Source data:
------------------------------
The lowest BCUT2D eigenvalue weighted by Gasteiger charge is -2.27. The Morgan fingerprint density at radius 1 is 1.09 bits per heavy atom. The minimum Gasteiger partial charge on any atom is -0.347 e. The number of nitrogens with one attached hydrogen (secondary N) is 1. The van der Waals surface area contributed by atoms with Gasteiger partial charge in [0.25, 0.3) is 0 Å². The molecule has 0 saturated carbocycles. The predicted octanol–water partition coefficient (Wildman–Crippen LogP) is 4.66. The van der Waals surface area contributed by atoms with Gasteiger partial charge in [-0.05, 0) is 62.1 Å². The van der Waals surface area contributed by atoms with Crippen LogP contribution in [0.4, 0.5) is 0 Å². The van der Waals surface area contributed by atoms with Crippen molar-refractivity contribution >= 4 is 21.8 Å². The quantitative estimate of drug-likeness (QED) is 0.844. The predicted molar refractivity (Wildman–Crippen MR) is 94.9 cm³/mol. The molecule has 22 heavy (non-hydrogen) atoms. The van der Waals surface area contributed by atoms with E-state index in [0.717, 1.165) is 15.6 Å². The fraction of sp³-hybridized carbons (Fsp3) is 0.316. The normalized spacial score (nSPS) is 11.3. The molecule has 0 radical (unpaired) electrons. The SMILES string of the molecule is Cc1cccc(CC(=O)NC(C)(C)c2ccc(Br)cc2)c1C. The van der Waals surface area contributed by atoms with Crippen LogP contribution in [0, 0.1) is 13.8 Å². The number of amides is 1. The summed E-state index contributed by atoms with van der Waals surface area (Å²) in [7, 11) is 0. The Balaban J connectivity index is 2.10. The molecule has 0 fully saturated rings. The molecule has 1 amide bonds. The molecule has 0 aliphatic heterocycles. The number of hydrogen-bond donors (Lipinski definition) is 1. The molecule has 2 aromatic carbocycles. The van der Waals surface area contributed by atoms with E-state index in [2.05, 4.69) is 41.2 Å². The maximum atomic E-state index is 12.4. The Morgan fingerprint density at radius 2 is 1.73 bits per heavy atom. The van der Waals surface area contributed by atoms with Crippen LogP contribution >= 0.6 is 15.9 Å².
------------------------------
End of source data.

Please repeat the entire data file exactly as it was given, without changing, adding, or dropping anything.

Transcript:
The lowest BCUT2D eigenvalue weighted by Gasteiger charge is -2.27. The Morgan fingerprint density at radius 1 is 1.09 bits per heavy atom. The minimum Gasteiger partial charge on any atom is -0.347 e. The number of nitrogens with one attached hydrogen (secondary N) is 1. The van der Waals surface area contributed by atoms with Gasteiger partial charge in [0.25, 0.3) is 0 Å². The molecule has 0 saturated carbocycles. The predicted octanol–water partition coefficient (Wildman–Crippen LogP) is 4.66. The van der Waals surface area contributed by atoms with Gasteiger partial charge in [-0.05, 0) is 62.1 Å². The van der Waals surface area contributed by atoms with Crippen LogP contribution in [0.4, 0.5) is 0 Å². The van der Waals surface area contributed by atoms with Crippen molar-refractivity contribution >= 4 is 21.8 Å². The quantitative estimate of drug-likeness (QED) is 0.844. The predicted molar refractivity (Wildman–Crippen MR) is 94.9 cm³/mol. The molecule has 22 heavy (non-hydrogen) atoms. The van der Waals surface area contributed by atoms with E-state index in [0.717, 1.165) is 15.6 Å². The fraction of sp³-hybridized carbons (Fsp3) is 0.316. The normalized spacial score (nSPS) is 11.3. The molecule has 0 radical (unpaired) electrons. The SMILES string of the molecule is Cc1cccc(CC(=O)NC(C)(C)c2ccc(Br)cc2)c1C. The van der Waals surface area contributed by atoms with Crippen LogP contribution in [0, 0.1) is 13.8 Å². The number of amides is 1. The summed E-state index contributed by atoms with van der Waals surface area (Å²) in [7, 11) is 0. The Balaban J connectivity index is 2.10. The molecule has 0 fully saturated rings. The molecule has 1 amide bonds. The molecule has 0 aliphatic heterocycles. The number of hydrogen-bond donors (Lipinski definition) is 1. The molecule has 2 aromatic carbocycles. The van der Waals surface area contributed by atoms with E-state index in [2.05, 4.69) is 41.2 Å². The maximum atomic E-state index is 12.4. The Morgan fingerprint density at radius 2 is 1.73 bits per heavy atom. The van der Waals surface area contributed by atoms with Crippen LogP contribution >= 0.6 is 15.9 Å².